Saturday, July 2, 2011

Kalam Cosmological Argument and our intuitions about causes, Pt. 1.

My concerns with the Kalam Cosmological Argument (KCA) rely largely on my objection to the reliability of our intuitions about the way the universe works on the quantum level.

At face value, this has nothing to do with the KCA, and Craig says as much in his 2009 article. Over the next few blog posts I'm going to outline why quantum mechanics (QM) does matter for cosmological arguments (all of them, not just Craig's) and then explain why Craig's argument shouldn't be accepted as it is currently presented and defended.

I am going to be making two claims that I must defend for this line of reasoning to bear fruit:

1. Craig's first premise relies on our intuitions about causality.
2. Our intuitions about causality are not reliable.

In these two lines of thought, we are going to have to ask some questions that bear on subjects like philosophy of science and other fields, such as: What does it mean to say something is caused? and What are the implications of all of this for the scientific enterprise?

I'm going to spend the rest of this post on #1.

As a reminder, the premise under discussion is:

Everything that begins to exist has a cause.
Craig defends this premise with three arguments:

1.1. Ex nihilo nihil fit
1.2. Why only universes
1.3. Experimental confirmation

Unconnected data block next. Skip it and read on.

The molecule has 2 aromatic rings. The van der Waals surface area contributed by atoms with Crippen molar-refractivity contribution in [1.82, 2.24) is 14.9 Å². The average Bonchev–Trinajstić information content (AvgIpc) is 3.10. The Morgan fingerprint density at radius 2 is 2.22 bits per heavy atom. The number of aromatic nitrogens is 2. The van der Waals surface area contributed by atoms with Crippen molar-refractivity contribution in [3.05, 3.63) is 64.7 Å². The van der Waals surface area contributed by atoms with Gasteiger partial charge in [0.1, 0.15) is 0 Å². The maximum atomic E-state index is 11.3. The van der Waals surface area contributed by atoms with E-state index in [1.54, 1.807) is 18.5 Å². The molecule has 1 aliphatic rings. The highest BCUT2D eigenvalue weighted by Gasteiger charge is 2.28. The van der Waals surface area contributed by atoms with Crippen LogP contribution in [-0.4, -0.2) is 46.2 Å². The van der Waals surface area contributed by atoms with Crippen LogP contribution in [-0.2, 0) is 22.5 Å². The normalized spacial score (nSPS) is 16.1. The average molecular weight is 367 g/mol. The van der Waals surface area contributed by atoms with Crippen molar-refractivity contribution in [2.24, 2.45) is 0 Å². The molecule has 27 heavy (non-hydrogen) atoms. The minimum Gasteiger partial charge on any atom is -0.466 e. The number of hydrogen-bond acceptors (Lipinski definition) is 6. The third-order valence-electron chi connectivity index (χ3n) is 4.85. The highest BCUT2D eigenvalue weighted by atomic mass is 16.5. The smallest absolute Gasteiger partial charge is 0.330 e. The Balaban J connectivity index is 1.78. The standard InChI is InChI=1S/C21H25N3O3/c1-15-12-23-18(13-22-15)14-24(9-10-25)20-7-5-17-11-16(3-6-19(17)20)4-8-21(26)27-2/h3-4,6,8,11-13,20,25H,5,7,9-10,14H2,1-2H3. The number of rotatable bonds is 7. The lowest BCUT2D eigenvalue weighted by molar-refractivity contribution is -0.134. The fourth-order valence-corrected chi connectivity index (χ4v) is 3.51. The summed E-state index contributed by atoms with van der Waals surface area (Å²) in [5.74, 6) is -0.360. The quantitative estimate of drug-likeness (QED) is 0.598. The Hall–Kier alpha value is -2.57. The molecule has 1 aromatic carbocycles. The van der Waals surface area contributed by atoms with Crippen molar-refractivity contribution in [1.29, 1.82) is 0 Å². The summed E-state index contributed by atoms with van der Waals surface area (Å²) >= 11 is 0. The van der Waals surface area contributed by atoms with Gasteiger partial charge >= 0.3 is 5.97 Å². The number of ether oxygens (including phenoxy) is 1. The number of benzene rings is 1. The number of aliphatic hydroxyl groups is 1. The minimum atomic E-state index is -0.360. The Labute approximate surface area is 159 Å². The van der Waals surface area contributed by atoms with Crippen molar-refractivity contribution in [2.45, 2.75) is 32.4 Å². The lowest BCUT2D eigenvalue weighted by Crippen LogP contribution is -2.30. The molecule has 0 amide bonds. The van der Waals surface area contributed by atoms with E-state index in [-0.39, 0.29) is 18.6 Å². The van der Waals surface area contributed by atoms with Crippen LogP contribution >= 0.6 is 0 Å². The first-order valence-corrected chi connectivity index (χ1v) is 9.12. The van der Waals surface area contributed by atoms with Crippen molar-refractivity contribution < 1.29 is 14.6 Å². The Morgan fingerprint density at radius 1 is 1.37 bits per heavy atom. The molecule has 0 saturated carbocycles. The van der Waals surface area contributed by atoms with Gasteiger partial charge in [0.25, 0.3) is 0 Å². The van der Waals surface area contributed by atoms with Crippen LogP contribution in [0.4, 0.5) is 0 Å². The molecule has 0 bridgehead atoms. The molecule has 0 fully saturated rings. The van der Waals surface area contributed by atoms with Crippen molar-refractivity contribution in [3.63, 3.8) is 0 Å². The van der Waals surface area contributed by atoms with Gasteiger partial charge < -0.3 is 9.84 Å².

We must touch on all three.

1.1. Ex nihilo nihil fit

From Craig's 2009 paper on the KCA:
First and foremost, the principle is rooted in the metaphysical intuition that something cannot come into being from nothing. For to come into existence without a cause of any sort is to come into being from nothing. To suggest that something could just pop into being uncaused out of nothing is to quit doing serious metaphysics and to resort to magic.

Strong words. I'll begin by pointing out the irony of an apologist accusing his opponents of making appeals to magic and move on to the important issue here, Craig is arguing that his first premise is intuitively true. If we deny any of this premise, we aren't doing serious metaphysics.

1.2. Why only universes

From Craig's paper.

The Causal Principle plausibly applies to all of reality, and it is thus metaphysically absurd that the universe should pop into being uncaused out of nothing.
1.3 Experiential Confirmation

And here is where it gets interesting. This should be the evidence we need to leave this whole intuition thing in the dust. Here Craig gives one sentence alone to justify that subheading.

Finally, (1.0) is constantly confirmed in our experience.

The entire rest of the section is dedicated to explaining how, if the first premise is wrong, it is detrimental to the entire scientific endeavor. We'll leave that for later. I just want to point out that there is no actual argument made to defend the thesis he lays out in that first sentence. By all means, go read it for yourself on pages 87-89.

The argument that causation is constantly confirmed in our experience is an interesting one, and true almost all of the time. It is the times when it isn't that we are interested in, and so we will discuss causation and when it breaks down in the next post.

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